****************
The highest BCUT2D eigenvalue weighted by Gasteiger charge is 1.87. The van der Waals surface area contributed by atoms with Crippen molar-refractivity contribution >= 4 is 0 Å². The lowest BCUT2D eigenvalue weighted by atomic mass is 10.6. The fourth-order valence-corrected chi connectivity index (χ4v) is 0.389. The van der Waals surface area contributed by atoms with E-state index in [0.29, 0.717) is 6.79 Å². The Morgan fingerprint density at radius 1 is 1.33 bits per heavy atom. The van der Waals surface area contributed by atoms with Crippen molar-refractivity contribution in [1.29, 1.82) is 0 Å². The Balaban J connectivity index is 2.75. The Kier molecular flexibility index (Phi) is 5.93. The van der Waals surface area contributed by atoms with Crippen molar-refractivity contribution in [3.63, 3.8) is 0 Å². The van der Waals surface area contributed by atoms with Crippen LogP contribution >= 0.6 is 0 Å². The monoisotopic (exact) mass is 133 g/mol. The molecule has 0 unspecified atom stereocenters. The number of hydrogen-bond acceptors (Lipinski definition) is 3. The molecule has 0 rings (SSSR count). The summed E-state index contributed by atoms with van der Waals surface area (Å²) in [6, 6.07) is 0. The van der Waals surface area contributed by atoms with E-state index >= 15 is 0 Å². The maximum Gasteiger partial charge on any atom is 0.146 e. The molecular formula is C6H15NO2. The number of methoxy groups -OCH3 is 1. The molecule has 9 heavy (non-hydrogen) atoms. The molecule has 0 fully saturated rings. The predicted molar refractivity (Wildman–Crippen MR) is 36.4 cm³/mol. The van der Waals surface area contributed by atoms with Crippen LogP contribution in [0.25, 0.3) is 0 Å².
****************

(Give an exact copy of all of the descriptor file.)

The highest BCUT2D eigenvalue weighted by Gasteiger charge is 1.87. The van der Waals surface area contributed by atoms with Crippen molar-refractivity contribution >= 4 is 0 Å². The lowest BCUT2D eigenvalue weighted by atomic mass is 10.6. The fourth-order valence-corrected chi connectivity index (χ4v) is 0.389. The van der Waals surface area contributed by atoms with E-state index in [0.29, 0.717) is 6.79 Å². The Morgan fingerprint density at radius 1 is 1.33 bits per heavy atom. The van der Waals surface area contributed by atoms with Crippen molar-refractivity contribution in [1.29, 1.82) is 0 Å². The Balaban J connectivity index is 2.75. The Kier molecular flexibility index (Phi) is 5.93. The van der Waals surface area contributed by atoms with Crippen molar-refractivity contribution in [3.63, 3.8) is 0 Å². The van der Waals surface area contributed by atoms with Crippen LogP contribution >= 0.6 is 0 Å². The monoisotopic (exact) mass is 133 g/mol. The molecule has 0 unspecified atom stereocenters. The number of hydrogen-bond acceptors (Lipinski definition) is 3. The molecule has 0 rings (SSSR count). The summed E-state index contributed by atoms with van der Waals surface area (Å²) in [6, 6.07) is 0. The van der Waals surface area contributed by atoms with E-state index >= 15 is 0 Å². The maximum Gasteiger partial charge on any atom is 0.146 e. The molecular formula is C6H15NO2. The number of methoxy groups -OCH3 is 1. The molecule has 9 heavy (non-hydrogen) atoms. The molecule has 0 fully saturated rings. The predicted molar refractivity (Wildman–Crippen MR) is 36.4 cm³/mol. The van der Waals surface area contributed by atoms with Crippen LogP contribution in [0.25, 0.3) is 0 Å².